A bell that rings at the end of a school day can change a life. It can even change someone’s dream. Speaking of dreams, there perhaps cannot be a better example other than the visionary Nomita Halder. Born in 1969 to father Narayan Chandra Halder and mother Shumoti Halder, Nomita was second eldest of her seven siblings. Her father was a teacher at the Khulna Coronation Girls High School and Nomita eventually started her academic career with the same school at the age of five.
Teenage, an age where ideas are woven and life takes its turn towards glory, turned out to be a horrible nightmare for Nomita. In 1983, while Nomita was preparing studiously for her Secondary School Certificate tests, a deadly incident transformed her life. One evening on her way back to home from school, not only her dreams but her eyes were snatched ruthlessly from her. A man had stopped her way and before she could even think, a burning sensation took over her face and hands. The last thing she remembers seeing is how her hands were melting right in front of her eyes as she tried to wipe off that unidentifiable liquid from her forehead and eyes. Fifteen-year old Nomita became an acid victim while she was studying at ninth grade.
Nomita was rushed to the Khulna Sadar Hospital right after this horrendous incident. She was under treatment there for the next couple of months. However, as there was no specialized burn unit at the hospital during those days, it was gradually getting difficult for the doctors to treat her with proper required medical care. The scarcity of proper medicine made her treatment expensive and her father was struggling with her medical expenses as he also had to take care of a family of nine.
Just when all rays of hope were on the verge of being dimmed, Joseph Marjello, an Italian Missionary made way to see Nomita at the hospital, one day. He extended his hand of help and Nomita was shifted to the Dhaka Pongu Hospital in the following weeks. Brother Marjello, whom Nomita addresses as her second ‘Baba’ (father) left no stone unturned to get her life back on track. With better treatment and constant care, Nomita’s skin began to heal, so did her heart. However, her eyes could not be retrieved as they were badly hurt by the acid contact.
As soon as Nomita recovered, things took a spin and she had to embrace two new dilemmas– new life and new struggle. With all newness awaiting her in her path, Nomita’s self-confidence and esteem was completely broken. She had to start schooling again but how could she? How could she read her books and write in her copy? This again became a concern for her parents and Brother Marjello.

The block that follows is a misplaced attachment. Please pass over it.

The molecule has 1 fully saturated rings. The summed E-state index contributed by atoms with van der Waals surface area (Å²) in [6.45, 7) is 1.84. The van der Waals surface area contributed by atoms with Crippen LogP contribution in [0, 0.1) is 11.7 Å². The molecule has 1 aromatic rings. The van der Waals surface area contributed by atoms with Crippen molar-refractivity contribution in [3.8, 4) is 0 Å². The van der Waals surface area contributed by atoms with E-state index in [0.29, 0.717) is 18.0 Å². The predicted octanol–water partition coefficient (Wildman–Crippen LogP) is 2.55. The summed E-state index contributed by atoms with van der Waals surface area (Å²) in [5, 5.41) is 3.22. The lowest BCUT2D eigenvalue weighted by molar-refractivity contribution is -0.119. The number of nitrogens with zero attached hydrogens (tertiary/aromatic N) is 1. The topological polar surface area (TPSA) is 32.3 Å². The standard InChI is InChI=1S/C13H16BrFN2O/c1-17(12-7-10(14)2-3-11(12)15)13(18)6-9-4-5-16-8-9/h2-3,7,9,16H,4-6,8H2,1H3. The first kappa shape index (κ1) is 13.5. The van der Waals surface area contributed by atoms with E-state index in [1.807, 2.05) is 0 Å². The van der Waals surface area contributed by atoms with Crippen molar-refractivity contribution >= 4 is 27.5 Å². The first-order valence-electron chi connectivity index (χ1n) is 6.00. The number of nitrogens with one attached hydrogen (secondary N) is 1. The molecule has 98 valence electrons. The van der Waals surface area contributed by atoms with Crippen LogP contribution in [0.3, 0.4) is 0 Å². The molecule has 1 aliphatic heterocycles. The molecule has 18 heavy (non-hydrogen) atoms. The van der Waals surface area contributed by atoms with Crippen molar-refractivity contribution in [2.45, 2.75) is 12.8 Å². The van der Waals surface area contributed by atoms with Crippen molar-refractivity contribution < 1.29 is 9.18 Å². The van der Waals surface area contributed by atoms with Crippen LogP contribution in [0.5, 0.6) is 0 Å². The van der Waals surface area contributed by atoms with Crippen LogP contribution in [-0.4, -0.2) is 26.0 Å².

Days became weeks and weeks became months, yet no answers to these questions were found until one day Brother Joseph decided to take Nomita to Baptist Mission Integrated School (BMIS), a specialized school for the blind, where she was to learn letters on Braille again under the affectionate guidance of Manju Samaddar, the then principal of the institution. Mrs. Samaddar or Nomita’s ‘Boro Didi’ (sister) then started to work not only on Nomita’s further education but also started to equip her with the skills she would need to become independent. She was subjected to mobility training and also took vocational training on weaving and handcrafting at her school besides academics.
Nomita appeared for her SSC in 1987 and HSC in 1990 under Mirpur Girls Ideal Laboratory Institute. Wither her academic success now she wanted to pursue higher academics. Thus, in 1993, she finally graduated from Lalmatia Mohila College.
Following in her father’s footsteps, Nomita decided that she wanted to become a teacher. However, there was more to her dream. She wanted to educate visually impaired students and lead them towards a prosperous future. Thus, with her dream of empowering the differently-abled, she started her teaching career with BMIS in 1996 with Mrs. Samaddar’s support and guidance.
After working for about two years, in 1998, Nomita was sent to Spain with five other acid attack victims for skin grafting. Her fingers were grafted and now she could her fingers freely. Sadly her sight could not be retrieved. However, this had no effect on her goal ahead.
She was sent to Ahmedabad, India in 2004, where she participated in the Intensive Teacher Training Programme for Visually Impaired under International Council for Education of the Visually Handicapped (ICEVT).
Nomita wanted to update herself with tech-skills and thus started to train under Vocational Training Centre for the Blind (VTCB). Alongside regular classes, Nomita also takes an IT class for her students where she teaches typing, software updating and telephone operation to her students.
Since the beginning of her career, Nomita found that Braille books were scarce and thus, she started typing Braille books voluntarily for her students. To make this initiate better and durable, Nomita was sent to Japan along with Mrs. Samaddar to learn the use of Perkins, a special Braille typewriter. After her training till date, Nomita has voluntarily typed over 200 Braille books for her students voluntarily.
Nomita has been teaching the visually impaired almost the past three decades now. She also takes care of their extracurricular activities and looks forward to keeping working to improve the society until her hands are strong. In her spare time, Nomita likes to watch Television and weave sweaters. With all her sorrows aside, Nomita still smiles every day as she wishes every morning to be more beautiful than the previous one.
She lives with her students and plays the role of a nurse, an adviser, a friend, and most importantly, a mother. Through this story, she intends to reach out to all such tormented souls and welcomes them with open arms. She says, “Who says one needs eyes to dream?”
Image courtesy – Supplied by participant. Edited by Starmums.